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Why I Think We Post Too Much

As a journalist, I use social media to live tweet events and share links to my articles. As a millennial, I use social media to update everyone who may care about the daily events in my life — something cute that my dog did, if I’m going out with a friend and doing something fun, or if I’m eating something that looks so delicious I want to share it with the rest of the world. You betcha, it’s going onto the gram.

I’m not the only who tweets, posts, and selfies. Every few hours, I check my social media — Facebook, Snapchat, Twitter, and Instagram — to see what everyone in my circle is up to. And sometimes, it can be like information overload. Someone posts a status because they are feeling sad, personally victimized by someone, heartbroken, or posts a selfie every few days of you making the same old duck face.

Selfie, or it didn’t happen. Right?

With that being said, let me just say that I have a bone to pick with my fellow millennials — that bone is that certain things really should stay off of the digital world. While social media is a great tool for many reasons, I believe it can be a weapon of mass destruction when used incorrectly.

I’m talking about the private stuff, such as breakups and fights. Sure, it’s can feel amazing in the moment to post a status — dramatic or just venting. But, take a second. Think about who is going to read that status. And, most importantly, think about how it makes you look. If you are calling someone a derogatory name (use your imagination here, people) in a very public setting like Facebook, it doesn’t make people see your point. Instead, it appears that you’re stirring up some trouble or immature.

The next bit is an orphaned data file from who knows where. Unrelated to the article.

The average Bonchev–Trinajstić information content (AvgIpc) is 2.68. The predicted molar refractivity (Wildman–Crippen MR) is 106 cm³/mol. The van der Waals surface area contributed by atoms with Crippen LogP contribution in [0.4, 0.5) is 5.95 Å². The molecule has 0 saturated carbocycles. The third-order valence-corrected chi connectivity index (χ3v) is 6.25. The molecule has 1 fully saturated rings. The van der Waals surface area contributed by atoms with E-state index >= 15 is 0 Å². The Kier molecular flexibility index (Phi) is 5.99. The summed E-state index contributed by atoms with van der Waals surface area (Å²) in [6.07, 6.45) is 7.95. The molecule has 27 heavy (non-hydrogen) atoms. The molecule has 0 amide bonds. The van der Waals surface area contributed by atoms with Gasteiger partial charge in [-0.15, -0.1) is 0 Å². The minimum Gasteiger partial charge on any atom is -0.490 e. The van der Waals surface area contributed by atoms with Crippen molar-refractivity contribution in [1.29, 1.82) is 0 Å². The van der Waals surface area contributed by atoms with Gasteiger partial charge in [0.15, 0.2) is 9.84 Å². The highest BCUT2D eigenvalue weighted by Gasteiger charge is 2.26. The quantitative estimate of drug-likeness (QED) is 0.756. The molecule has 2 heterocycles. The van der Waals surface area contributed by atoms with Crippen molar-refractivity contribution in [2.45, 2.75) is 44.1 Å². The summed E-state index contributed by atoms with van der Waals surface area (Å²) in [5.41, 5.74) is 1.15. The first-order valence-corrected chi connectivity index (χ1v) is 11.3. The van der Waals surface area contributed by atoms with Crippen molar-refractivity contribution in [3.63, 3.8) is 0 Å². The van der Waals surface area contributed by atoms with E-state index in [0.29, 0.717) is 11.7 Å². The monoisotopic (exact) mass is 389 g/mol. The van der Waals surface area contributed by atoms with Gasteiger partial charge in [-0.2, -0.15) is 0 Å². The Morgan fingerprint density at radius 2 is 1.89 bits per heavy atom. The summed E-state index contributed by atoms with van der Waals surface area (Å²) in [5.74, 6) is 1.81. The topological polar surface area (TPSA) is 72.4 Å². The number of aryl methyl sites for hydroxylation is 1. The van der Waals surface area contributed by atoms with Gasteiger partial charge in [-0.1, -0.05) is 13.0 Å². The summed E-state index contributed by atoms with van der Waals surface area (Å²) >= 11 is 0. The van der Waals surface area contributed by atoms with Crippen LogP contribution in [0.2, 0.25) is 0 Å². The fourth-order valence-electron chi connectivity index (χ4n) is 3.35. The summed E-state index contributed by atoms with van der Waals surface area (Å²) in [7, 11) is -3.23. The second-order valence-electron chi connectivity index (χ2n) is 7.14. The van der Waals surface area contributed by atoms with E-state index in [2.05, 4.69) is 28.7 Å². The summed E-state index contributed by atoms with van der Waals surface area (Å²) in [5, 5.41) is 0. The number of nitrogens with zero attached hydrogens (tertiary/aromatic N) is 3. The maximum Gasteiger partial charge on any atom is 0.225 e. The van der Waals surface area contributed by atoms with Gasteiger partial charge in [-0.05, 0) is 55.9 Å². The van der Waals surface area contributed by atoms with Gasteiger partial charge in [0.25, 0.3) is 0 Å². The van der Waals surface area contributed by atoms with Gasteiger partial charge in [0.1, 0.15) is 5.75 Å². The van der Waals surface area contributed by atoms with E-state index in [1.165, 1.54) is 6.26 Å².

The same thing happens when you post about being heartbroken. Whenever I see someone writing a status online about how heartbroken they are, I can’t give an ounce of sympathy to them. Why? Because they are using Facebook — a public forum — to talk about private feelings. And chance are, probably looking for the person who broke their heart to change their mind.

Here’s my theory: if you need to vent, text a friend. If you have the urge to write a long status about things that are upsetting you, instead of getting out your phone, get out a pen and paper and journal.

However, with that being said, I see a lot of great people use social media on a daily basis in awesome ways. I use it to promote my blog posts and articles. My friend’s dad — who is a pastor — uses it as a diary to tell the story of his day-to-day activities. One of my friends uses Instagram to show off her amazing photographs Another friend of mine posts about what he’s doing in his radio career on a daily basis.  And, my co-workers use social media everyday to tell the world what they are doing. And that is awesome. That is how social media should be used.

I think that if you are using social media to talk about positive and meaningful things, versus starting drama, then you are doing it right. So, this is why you’ll see my only dog on my Instagram.

Oh, and are we following each other on Instagram? No? You should totally follow me. 

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